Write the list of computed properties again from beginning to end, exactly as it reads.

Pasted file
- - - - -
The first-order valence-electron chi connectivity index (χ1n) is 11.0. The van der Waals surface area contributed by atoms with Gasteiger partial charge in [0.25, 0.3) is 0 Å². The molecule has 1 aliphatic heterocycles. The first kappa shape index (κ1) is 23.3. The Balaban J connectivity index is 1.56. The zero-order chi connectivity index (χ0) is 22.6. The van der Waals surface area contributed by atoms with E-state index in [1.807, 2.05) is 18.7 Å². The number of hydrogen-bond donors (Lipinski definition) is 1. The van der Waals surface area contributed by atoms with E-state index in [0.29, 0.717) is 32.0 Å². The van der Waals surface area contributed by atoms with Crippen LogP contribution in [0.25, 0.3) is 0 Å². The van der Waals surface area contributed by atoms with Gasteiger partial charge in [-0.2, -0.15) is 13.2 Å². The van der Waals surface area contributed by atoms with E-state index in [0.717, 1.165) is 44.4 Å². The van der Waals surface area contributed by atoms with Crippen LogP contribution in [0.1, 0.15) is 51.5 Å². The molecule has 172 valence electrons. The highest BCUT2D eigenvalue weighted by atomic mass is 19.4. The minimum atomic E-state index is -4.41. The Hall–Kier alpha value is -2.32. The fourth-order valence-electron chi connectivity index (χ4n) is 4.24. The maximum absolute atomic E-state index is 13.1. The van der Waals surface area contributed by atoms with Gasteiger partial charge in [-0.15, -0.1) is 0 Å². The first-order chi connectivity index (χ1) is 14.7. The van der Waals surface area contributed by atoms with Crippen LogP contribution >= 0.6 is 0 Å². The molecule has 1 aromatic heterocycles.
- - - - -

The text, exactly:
The first-order valence-electron chi connectivity index (χ1n) is 11.0. The van der Waals surface area contributed by atoms with Gasteiger partial charge in [0.25, 0.3) is 0 Å². The molecule has 1 aliphatic heterocycles. The first kappa shape index (κ1) is 23.3. The Balaban J connectivity index is 1.56. The zero-order chi connectivity index (χ0) is 22.6. The van der Waals surface area contributed by atoms with E-state index in [1.807, 2.05) is 18.7 Å². The number of hydrogen-bond donors (Lipinski definition) is 1. The van der Waals surface area contributed by atoms with E-state index in [0.29, 0.717) is 32.0 Å². The van der Waals surface area contributed by atoms with Crippen LogP contribution in [0.25, 0.3) is 0 Å². The van der Waals surface area contributed by atoms with Gasteiger partial charge in [-0.2, -0.15) is 13.2 Å². The van der Waals surface area contributed by atoms with E-state index in [0.717, 1.165) is 44.4 Å². The van der Waals surface area contributed by atoms with Crippen LogP contribution in [0.1, 0.15) is 51.5 Å². The molecule has 172 valence electrons. The highest BCUT2D eigenvalue weighted by atomic mass is 19.4. The minimum atomic E-state index is -4.41. The Hall–Kier alpha value is -2.32. The fourth-order valence-electron chi connectivity index (χ4n) is 4.24. The maximum absolute atomic E-state index is 13.1. The van der Waals surface area contributed by atoms with Gasteiger partial charge in [-0.15, -0.1) is 0 Å². The first-order chi connectivity index (χ1) is 14.7. The van der Waals surface area contributed by atoms with Crippen LogP contribution >= 0.6 is 0 Å². The molecule has 1 aromatic heterocycles.